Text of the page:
When we think of the Grim Reaper we imagine a tall, black robed figure with a sickle. The developers of Deadbolt, Hopoo Games, imagined him quite differently; sporting a modern jacket and armed with an array of weapons from hammers to SMGs. He’s a contract killer guided only by a mysterious voice coming from his fireplace.
It doesn’t allow for mistakes. It’s tough; don’t be fooled by the first few levels. Ammo is scarce, and enemies are plentiful. The game is set in the underworld where green-skinned zombies are the drug pushing gangsters. These aren’t George A. Romero’s zombies, they’re tactical, alert and they have a damn good shot. There are also gravity defying vampires and skeletons that just won’t die. It’s best to be stealthy but always ready for action. Your aim has to be perfect because you might not get the chance to take a second shot. When you do fire kill an enemy any other enemy on screen at that time will come searching. There are no checkpoints, so you have to try and steer clear of trouble and remain unseen. Have I mentioned that the reaper can become smoke and sneak through water pipes and air-vents? It’s a pretty great way of sneaking around buildings but not great for escapes. You can also interact with the environment to distract the enemies; knocking on doors, turning on and off lights, etc.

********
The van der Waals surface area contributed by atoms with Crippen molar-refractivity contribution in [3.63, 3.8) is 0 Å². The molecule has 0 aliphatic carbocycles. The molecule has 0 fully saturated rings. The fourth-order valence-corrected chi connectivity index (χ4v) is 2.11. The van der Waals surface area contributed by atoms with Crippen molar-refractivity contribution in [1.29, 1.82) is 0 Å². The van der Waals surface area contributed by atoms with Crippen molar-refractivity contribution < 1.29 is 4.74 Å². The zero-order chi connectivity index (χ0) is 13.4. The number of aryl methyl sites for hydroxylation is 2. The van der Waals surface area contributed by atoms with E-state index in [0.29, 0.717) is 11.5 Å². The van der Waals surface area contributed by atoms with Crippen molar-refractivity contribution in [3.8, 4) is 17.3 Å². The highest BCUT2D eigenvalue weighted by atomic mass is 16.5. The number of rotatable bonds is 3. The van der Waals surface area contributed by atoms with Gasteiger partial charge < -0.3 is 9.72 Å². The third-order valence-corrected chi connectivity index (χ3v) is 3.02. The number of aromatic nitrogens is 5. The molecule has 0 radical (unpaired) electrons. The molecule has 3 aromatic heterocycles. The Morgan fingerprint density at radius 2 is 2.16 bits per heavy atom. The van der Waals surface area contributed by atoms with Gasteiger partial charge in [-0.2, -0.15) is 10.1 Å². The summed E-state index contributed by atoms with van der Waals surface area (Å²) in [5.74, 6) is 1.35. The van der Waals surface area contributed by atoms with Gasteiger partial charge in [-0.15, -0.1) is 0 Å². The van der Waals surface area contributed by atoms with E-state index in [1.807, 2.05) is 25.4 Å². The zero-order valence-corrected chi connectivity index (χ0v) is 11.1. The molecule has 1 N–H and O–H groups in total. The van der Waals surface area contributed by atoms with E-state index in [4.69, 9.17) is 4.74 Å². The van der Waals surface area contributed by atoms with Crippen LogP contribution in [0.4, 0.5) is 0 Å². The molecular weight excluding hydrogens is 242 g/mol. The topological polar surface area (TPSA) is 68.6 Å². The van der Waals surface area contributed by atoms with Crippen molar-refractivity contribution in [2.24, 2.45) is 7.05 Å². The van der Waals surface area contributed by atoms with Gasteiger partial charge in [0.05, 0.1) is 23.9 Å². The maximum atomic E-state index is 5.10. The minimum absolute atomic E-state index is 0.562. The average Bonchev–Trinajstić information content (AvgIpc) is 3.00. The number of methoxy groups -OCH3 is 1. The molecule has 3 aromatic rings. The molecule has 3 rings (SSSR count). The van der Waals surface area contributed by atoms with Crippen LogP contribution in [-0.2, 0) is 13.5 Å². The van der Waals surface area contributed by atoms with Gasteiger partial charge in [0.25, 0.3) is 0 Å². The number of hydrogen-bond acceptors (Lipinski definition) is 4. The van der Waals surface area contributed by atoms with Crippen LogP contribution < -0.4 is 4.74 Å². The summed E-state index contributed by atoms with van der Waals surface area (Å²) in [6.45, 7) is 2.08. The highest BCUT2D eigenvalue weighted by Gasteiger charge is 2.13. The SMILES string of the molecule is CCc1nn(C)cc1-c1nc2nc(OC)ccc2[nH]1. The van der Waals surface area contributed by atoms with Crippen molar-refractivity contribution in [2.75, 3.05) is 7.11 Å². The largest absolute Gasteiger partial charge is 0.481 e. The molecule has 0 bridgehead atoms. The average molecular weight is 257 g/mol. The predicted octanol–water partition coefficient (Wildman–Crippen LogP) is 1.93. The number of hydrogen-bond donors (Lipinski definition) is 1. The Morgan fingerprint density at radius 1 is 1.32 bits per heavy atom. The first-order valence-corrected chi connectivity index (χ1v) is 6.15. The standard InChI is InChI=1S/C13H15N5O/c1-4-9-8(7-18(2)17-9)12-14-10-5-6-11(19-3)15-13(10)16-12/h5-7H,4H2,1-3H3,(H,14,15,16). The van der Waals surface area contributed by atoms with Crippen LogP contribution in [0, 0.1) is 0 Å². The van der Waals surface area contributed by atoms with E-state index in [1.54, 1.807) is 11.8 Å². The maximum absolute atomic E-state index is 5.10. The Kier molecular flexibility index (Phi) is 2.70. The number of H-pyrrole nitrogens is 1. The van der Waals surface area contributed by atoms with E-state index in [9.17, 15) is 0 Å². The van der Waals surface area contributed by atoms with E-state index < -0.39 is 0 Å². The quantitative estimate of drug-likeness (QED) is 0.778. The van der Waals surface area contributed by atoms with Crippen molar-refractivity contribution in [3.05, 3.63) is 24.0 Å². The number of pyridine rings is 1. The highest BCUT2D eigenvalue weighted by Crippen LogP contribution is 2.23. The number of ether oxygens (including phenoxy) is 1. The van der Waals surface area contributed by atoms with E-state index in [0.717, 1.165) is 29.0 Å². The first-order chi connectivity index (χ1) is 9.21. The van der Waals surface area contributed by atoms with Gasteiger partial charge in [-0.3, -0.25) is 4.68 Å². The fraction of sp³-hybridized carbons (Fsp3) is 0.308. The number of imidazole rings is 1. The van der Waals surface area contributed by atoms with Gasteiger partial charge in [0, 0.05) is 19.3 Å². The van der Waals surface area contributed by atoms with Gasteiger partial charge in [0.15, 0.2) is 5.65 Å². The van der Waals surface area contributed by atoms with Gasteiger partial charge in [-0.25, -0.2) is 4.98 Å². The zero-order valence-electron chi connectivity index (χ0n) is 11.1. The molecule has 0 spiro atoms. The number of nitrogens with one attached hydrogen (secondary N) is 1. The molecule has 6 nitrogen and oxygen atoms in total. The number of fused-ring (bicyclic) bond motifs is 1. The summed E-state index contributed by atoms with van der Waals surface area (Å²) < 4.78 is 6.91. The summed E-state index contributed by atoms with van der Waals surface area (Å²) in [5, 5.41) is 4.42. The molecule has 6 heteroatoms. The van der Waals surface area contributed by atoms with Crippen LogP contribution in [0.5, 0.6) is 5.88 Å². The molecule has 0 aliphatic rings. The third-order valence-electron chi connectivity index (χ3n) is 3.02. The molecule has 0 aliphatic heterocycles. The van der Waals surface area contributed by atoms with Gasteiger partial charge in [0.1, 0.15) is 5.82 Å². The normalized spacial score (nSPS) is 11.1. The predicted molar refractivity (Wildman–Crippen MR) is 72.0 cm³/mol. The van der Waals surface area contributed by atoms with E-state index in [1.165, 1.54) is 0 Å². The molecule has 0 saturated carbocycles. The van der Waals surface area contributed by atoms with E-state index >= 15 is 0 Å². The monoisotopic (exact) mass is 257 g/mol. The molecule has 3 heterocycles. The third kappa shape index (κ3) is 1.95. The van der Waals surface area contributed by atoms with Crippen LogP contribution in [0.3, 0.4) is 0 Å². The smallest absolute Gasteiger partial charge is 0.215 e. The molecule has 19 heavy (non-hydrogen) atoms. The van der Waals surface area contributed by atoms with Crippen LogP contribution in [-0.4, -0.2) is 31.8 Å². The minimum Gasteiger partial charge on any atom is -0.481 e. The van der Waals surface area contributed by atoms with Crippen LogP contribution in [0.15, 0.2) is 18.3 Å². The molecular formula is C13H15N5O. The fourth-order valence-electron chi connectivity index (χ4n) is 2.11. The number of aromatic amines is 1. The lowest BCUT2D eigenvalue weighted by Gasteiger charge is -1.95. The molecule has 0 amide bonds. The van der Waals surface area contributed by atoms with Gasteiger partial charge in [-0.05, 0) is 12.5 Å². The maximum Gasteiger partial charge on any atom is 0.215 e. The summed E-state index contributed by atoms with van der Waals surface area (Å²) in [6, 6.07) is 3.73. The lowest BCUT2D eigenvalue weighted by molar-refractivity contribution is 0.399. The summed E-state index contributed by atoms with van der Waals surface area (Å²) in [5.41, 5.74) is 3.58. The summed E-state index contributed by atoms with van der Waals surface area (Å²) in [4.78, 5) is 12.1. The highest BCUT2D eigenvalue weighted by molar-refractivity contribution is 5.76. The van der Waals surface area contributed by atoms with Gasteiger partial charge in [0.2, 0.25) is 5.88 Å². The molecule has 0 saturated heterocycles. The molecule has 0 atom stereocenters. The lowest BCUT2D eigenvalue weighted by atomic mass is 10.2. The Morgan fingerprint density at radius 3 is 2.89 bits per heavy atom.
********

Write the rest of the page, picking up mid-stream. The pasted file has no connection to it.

Aiming your shots with a mouse pointer requires extreme precision, you have to use intuition to line up your shot. Because of this, popping headshots are so much more satisfying.
Even though the game is difficult, I never lost my patience with it. Getting through difficult levels requires trial and error. The more you fail at a level, (and believe me, you will fail many times) the more you want to beat it. This is especially true of the boss levels. I’ve died more times playing Deadbolt than I have in my entire time playing the Dark Souls trilogy.
Aside from the gameplay being amazing, the sprite artwork is beautifully stylish and the music, by Greek composer Chris Christodoulou, is intense and atmospheric. If Jim Jarmusch made videogames they would look and sound like Deadbolt. It really stands out from the mass of 2D indie games being released on steam.